From: [personal profile] rydra_wong
Tangential side note: there are also algae-derived Omega-3 supplements for vegans which I hear are rather good (hemp has ALA, which is a precursor to EPA and DHA, but dependent on how well your body does or doesn't convert it).

Date: 2016-10-30 07:46 pm (UTC)
sfred: (Default)
From: [personal profile] sfred
I definitely notice the difference between London-generally and not-London (mostly Sheffield). I hope London air improves soon and you find coping strategies in the meantime.

Date: 2016-11-01 11:14 pm (UTC)
hairyears: (Default)
From: [personal profile] hairyears
I notice the improvement in my breathing when I'm out of London; and my continuing deterioration into not-so-mild asthma while I'm still in London.

I know very well that I am not alone in this.

Both K and I need to get out of Zone 3: we're both using the using the Plume Labs app to look for better air quality - right now, suburban Croydon's the best bet - but really, leaving London's the future.

As my industry is moving to Frankfurt and Paris, this may not be a matter of choice.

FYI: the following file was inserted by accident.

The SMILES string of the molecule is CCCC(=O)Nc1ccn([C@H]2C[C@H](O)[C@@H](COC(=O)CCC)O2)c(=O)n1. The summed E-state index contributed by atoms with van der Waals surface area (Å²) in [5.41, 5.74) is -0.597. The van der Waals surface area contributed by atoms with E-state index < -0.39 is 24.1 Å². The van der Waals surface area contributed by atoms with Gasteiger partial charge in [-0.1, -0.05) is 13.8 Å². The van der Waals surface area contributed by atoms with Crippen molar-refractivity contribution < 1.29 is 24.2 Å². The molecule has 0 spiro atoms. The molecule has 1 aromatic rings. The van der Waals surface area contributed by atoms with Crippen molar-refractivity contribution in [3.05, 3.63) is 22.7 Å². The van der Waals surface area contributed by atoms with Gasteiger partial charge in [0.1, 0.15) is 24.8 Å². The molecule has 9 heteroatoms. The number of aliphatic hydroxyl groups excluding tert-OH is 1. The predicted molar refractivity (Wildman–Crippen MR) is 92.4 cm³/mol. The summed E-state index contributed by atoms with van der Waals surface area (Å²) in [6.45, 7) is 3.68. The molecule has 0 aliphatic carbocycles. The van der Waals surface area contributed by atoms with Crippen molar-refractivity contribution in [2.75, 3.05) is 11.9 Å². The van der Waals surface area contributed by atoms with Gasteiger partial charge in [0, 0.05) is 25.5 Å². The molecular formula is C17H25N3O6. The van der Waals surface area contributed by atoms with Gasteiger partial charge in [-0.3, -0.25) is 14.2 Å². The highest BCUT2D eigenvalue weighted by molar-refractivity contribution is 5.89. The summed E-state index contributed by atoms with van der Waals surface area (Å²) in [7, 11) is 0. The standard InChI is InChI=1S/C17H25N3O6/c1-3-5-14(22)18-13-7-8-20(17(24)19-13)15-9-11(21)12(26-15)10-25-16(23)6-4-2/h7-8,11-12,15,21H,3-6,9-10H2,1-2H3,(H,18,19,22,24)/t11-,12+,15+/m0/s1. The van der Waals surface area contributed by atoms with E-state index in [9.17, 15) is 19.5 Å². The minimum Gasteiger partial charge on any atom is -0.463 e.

I do not see any prospect of London's air quality improving and I note that there has been no enforcement effort whatsoever against the *known* issues of regulatory non-compliance by Volkswagen diesels.
Edited Date: 2016-11-01 11:16 pm (UTC)

Date: 2016-10-30 03:59 am (UTC)
From: [identity profile] thekumquat.livejournal.com
I noticed allergy-type symptoms on Tuesday evening, after visiting the Tower and walking across Tower Bridge to London Bridge after. I live 100 yards from the A23, where acvidents and air quality are both concerns.

When i worked for Defra (until Jan this year), air quality was becoming the no.1 priority, people hijacked to work on it from all over. EU infractions ftw. Banning lorries is going to be needed - getting Stuff to central London and across the SE will get even more expensive (currently transport time is a disproportionate cost, severely affecting the economy).

Date: 2016-11-01 11:21 pm (UTC)
From: [identity profile] holoaddict.livejournal.com
I'm sorry to say (also as a resident of the same town you live in) that the majority are comfortable and apathetic.

Fresh air is now a preserve of the countryside. The fight should never be given up however perhaps there are new ways of appealing to the populous. Unless someone feels the pain or feels it's directly affecting them...I'm not sure how you get other people on board?

Date: 2017-06-10 03:20 pm (UTC)
lilysea: Tree hugger (Tree hugger)
From: [personal profile] lilysea
I wonder if you might be interested in a resuable cloth facemask that filters out fine particles?

It comes in plain black, plain green, plain burgundy, and lots of pretty, non-medical patterns like space invaders; Islamic geometric art; and florals.

It's not a complete solution, but it does help a medium amount. (I've been using it recently for wood smoke haze, which has been really bad lately.)


September 2017